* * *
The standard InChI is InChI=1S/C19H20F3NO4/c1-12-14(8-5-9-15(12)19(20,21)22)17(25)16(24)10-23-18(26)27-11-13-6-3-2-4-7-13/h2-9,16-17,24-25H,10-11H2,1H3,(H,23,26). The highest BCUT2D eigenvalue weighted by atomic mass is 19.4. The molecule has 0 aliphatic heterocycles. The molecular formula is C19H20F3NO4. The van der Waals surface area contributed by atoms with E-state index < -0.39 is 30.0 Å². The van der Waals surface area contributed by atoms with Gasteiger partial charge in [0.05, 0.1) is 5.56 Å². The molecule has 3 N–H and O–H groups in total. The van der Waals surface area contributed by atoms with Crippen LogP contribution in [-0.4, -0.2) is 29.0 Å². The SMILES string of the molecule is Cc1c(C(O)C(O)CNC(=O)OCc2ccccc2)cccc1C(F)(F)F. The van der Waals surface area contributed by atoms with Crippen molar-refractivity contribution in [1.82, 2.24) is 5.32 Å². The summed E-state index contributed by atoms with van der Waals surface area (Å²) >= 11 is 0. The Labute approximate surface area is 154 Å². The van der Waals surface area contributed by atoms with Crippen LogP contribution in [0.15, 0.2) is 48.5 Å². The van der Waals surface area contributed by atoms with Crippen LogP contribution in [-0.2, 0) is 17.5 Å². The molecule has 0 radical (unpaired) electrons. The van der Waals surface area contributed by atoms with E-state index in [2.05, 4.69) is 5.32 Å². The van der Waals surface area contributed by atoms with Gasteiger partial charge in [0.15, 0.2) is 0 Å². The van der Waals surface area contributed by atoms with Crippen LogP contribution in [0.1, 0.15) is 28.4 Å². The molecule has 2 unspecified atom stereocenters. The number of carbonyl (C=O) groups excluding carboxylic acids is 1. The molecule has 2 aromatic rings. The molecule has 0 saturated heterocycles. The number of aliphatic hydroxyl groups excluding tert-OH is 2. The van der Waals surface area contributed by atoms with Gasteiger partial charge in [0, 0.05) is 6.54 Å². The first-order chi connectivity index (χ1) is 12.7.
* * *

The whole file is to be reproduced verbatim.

The standard InChI is InChI=1S/C19H20F3NO4/c1-12-14(8-5-9-15(12)19(20,21)22)17(25)16(24)10-23-18(26)27-11-13-6-3-2-4-7-13/h2-9,16-17,24-25H,10-11H2,1H3,(H,23,26). The highest BCUT2D eigenvalue weighted by atomic mass is 19.4. The molecule has 0 aliphatic heterocycles. The molecular formula is C19H20F3NO4. The van der Waals surface area contributed by atoms with E-state index < -0.39 is 30.0 Å². The van der Waals surface area contributed by atoms with Gasteiger partial charge in [0.05, 0.1) is 5.56 Å². The molecule has 3 N–H and O–H groups in total. The van der Waals surface area contributed by atoms with Crippen LogP contribution in [-0.4, -0.2) is 29.0 Å². The SMILES string of the molecule is Cc1c(C(O)C(O)CNC(=O)OCc2ccccc2)cccc1C(F)(F)F. The van der Waals surface area contributed by atoms with Crippen molar-refractivity contribution in [1.82, 2.24) is 5.32 Å². The summed E-state index contributed by atoms with van der Waals surface area (Å²) >= 11 is 0. The Labute approximate surface area is 154 Å². The van der Waals surface area contributed by atoms with Crippen LogP contribution in [0.15, 0.2) is 48.5 Å². The van der Waals surface area contributed by atoms with Crippen LogP contribution in [-0.2, 0) is 17.5 Å². The molecule has 0 radical (unpaired) electrons. The van der Waals surface area contributed by atoms with E-state index in [2.05, 4.69) is 5.32 Å². The van der Waals surface area contributed by atoms with Gasteiger partial charge in [0.15, 0.2) is 0 Å². The van der Waals surface area contributed by atoms with Crippen LogP contribution in [0.1, 0.15) is 28.4 Å². The molecule has 2 unspecified atom stereocenters. The number of carbonyl (C=O) groups excluding carboxylic acids is 1. The molecule has 2 aromatic rings. The molecule has 0 saturated heterocycles. The number of aliphatic hydroxyl groups excluding tert-OH is 2. The van der Waals surface area contributed by atoms with Gasteiger partial charge in [0, 0.05) is 6.54 Å². The first-order chi connectivity index (χ1) is 12.7.